The key component of all sales strategies is opportunity management.
And the key element of opportunity management is evaluating risk—having as much information as possible to outweigh the possibility of the sale becoming a loss.
There are many components that make up a sales cycle, including the strengthening of interest and the evolution of that interest into need. A salesperson must be able to rapidly grasp all the factors of an opportunity in order to evaluate its worth and move it forward. A healthy (and sometimes overlooked) portion of that understanding lies in the knowledge of the prospect company.
Once an opportunity has been basically qualified (with a method such as BANT—Budget, Authority, Needs, Timeline) the salesperson must know about everyone on the buyer’s side that will be influencing the purchasing decision.
Often the person interacting with the sales rep is not the final decision point—it will be a budget authority, or IT director, or another executive or a combination of these. A sales rep should be familiar with each of these and should directly interact with them as possible and necessary.
Additionally there will be individuals that will be impacted by the purchase in some way who might have a great or small influence on the decision to purchase. These additional influencers might be “behind the scenes” out of immediate view of the sales rep. Often the key to reaching them is an in-person demonstration, exhibition or live webinar that includes anyone and everyone involved. If you can get those people in front of you, it is much more likely you’ll get them on your side.
Not taking all potential influencers of a sale into account, a salesperson runs the risk of the sale unexpectedly being torpedoed from the side.
The salesperson must be well-versed in the buying pattern of the target company. What route does a purchasing decision take through the organization? Is there a seasonal aspect to their buying that could influence your sale for better or worse? How long does a purchase normally take?
This is basic information that if overlooked can be catastrophic. On the other hand it is the kind of information that if known can be taken great advantage of—when a company approves their budget and does the purchasing at a certain time of year, for example.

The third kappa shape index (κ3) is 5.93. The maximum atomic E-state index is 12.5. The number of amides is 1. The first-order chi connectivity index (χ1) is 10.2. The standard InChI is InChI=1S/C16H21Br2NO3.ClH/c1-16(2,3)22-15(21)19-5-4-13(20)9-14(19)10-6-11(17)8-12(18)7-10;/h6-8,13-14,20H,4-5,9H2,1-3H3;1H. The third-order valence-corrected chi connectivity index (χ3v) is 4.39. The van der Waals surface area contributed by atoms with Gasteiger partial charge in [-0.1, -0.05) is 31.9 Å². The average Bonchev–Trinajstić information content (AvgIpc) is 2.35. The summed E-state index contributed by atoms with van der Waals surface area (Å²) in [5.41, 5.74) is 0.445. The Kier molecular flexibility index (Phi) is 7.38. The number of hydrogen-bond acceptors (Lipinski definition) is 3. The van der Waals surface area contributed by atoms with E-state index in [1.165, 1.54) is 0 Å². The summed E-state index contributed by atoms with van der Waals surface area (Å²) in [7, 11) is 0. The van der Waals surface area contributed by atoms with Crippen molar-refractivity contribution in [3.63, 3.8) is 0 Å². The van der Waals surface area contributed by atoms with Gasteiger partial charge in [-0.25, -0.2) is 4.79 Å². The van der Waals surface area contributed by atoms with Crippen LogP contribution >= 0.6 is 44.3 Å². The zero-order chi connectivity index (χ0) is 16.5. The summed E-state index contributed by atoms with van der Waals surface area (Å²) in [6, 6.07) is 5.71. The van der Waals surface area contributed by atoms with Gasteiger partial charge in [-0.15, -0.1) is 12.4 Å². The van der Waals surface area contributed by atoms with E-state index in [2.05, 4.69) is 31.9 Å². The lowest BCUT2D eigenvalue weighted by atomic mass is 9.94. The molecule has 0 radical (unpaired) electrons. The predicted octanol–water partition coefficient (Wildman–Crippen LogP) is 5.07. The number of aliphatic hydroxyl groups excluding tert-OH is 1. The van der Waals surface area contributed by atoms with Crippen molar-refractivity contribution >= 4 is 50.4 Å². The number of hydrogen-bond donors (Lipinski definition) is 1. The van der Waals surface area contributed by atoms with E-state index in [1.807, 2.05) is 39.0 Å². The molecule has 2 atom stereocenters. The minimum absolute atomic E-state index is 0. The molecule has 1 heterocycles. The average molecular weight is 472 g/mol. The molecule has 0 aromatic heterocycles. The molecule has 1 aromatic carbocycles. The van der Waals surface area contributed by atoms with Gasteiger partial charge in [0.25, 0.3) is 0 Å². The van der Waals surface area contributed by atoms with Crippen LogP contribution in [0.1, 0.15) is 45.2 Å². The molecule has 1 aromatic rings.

Disarming the Competition
Another very important element of sales strategies and knowing the buyer is understanding any possible relationships or potential relationships that company might have with your competition. Companies shopping for a product or service are often seeking competitive quotes. If this is the case you should know about it and be prepared to counter it. Someone in your prospect company might be prejudiced in favor of your competitor—you should know that, too, and have a sales strategies to deal with it. The more information you can gather along this line, the lower the likelihood a competitor will be able to snatch your sale away.
Of course a standard and successful anti-competition sales strategies should be part of a sales rep’s arsenal, at hand and ready for whenever a competitor might unexpectedly arrive on the scene.
CRM Solution and Sales Strategies
Tracking all of the above requires a flexible, intuitive CRM solution. Every possible bit of required data should be readily available in CRM for a salesperson to access and run with, so that he or she is well-armed for any unexpected events that may occur on any particular sale being worked.
There is a direct ratio between understanding of a prospect company and the likelihood of closing the sale. Make sure that understanding is part and parcel of your sales strategies and opportunity management—and start winning more than you lose.
What kind of CRM solution does it take to totally back up your opportunity management? Get your free trial of Pipeliner CRM now to find out.